That was quite a while ago. In the intervening years a lot has happened. For one thing, our department, which not only is competent but cares a lot about its students, put a huge amount of time and energy into revising a calculus sequence whose flaws were getting in the way of its considerable strengths. For another, a communication gap became clear first to me (because of my choice of working areas) and then to a number of my colleagues: by far the most widely accepted source of information about the question: "What do the mathematicians at the University really want of their incoming students?" was our placement test. Given that this test is a slightly generic one used for all of the state's four-year colleges, that very few members of our department have even seen it, and that those who have are rarely at ease with its choices of emphasis, the gap might perhaps better be described as a chasm. On the other hand, when it came to articulating what the needs really are, conversations ranged from lively to chaotic, but were rarely productive.
I was so conscious, in fact, of how much easier it is to spin resonant prose on the subject of the ideal student than to produce useful suggestions that my first reaction when I heard of a "Transition Project" designed to improve students' transition in mathematics from high school to college was that my sky already had enough pie in it. Only after several people for whom I have a lot of respect had more or less hit me over the head with it did I begin to take the Project seriously. Eventually I wound up at part of one of its workshops, at which point I became downright enthusiastic. The working community included a lot of voices from a lot of contexts - a good balance of secondary and post-secondary, plus some folks who do assessment on the national level, and the like. There was also a lot of listening going on. From this there emerged the ideas for a document, solidly cushioned by the agreement that no document on its own was going to solve any problems.
The document ideas have now converged into a slightly skeletal draft, and my enthusiasm remains unabated. Possibly my retreat from skepticism has turned me into a Pollyanna, but it seems to me that the balance between mathematical content and other needs is unusually fine. The proposed document includes an excellent selection of topics that are important to a student entering college (and the listing is due to be fleshed out with examples of both minimal and beyond-minimal problems on each subject.) On the other hand, in terms of transition far more students crash and burn for lack of understanding of the academic expectations for a college student than for lack of any one specific chunk of content. Among the most disastrously disillusioned of college students are those who come in armed exclusively with really polished skills at carrying out whatever procedure the teacher or textbook tells them to carry out. Also subject to high distress are those who are convinced that a mathematics problem that requires more than five minutes to solve represents an unjust imposition on the part of the teacher. Both these and other similar "attributes or characteristics" are addressed in the very opening paragraphs of the transition document, and I find that very heartening. Even the mathematical content description, which can so easily degenerate into a laundry list, maintains the emphasis by presenting "concepts and procedures the student needs to be able to select and use."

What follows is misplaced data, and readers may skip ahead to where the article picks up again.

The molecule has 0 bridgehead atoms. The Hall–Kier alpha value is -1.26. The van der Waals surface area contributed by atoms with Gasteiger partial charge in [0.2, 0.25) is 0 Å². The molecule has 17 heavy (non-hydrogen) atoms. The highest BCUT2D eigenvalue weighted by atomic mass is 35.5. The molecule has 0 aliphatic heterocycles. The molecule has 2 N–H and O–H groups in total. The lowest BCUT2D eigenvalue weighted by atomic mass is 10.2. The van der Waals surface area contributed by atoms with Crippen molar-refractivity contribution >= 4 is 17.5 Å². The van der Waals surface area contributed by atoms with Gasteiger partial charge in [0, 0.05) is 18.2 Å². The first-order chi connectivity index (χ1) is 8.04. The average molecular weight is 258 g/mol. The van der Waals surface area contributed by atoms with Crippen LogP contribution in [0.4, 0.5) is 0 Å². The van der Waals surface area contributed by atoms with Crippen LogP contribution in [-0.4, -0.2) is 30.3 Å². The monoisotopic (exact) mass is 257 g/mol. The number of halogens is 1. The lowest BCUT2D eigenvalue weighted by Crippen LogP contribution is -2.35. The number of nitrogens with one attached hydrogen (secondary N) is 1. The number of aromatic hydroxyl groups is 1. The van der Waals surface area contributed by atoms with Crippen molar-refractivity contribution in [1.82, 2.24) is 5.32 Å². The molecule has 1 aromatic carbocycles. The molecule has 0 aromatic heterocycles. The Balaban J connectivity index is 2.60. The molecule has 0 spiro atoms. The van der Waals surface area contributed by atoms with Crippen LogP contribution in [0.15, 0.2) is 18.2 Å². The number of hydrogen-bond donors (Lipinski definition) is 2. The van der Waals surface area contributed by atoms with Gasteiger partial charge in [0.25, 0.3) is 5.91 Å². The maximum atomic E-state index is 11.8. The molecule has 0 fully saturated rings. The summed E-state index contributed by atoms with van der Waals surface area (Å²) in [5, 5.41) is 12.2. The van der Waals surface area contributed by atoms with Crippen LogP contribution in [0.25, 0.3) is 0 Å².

It will take some more time and energy for the draft to get fleshed out, finished and distributed. After that comes a phase that could be even tougher: getting it accepted, and making it possible for those who accept it to act on it. That will require support not just from teachers but from administrations, parents and the community at large. All were discussed at the workshop, with a variety of suggestions proposed. My own particular working subgroup looked most closely at school administrators and felt that the "Lenses on Learning" seminars produced by the Educational Development Center could be of huge benefit. Others addressed other components. No one, oddly enough, came up with the perfect solution for any of them, but a lot of good ideas got floated and recorded.
Clearly this is a work in progress. If you would like to check its current state, see http://www.transitionmathproject.org . Let's hope that in a few years I can do a follow-up column on its impact - we shall see!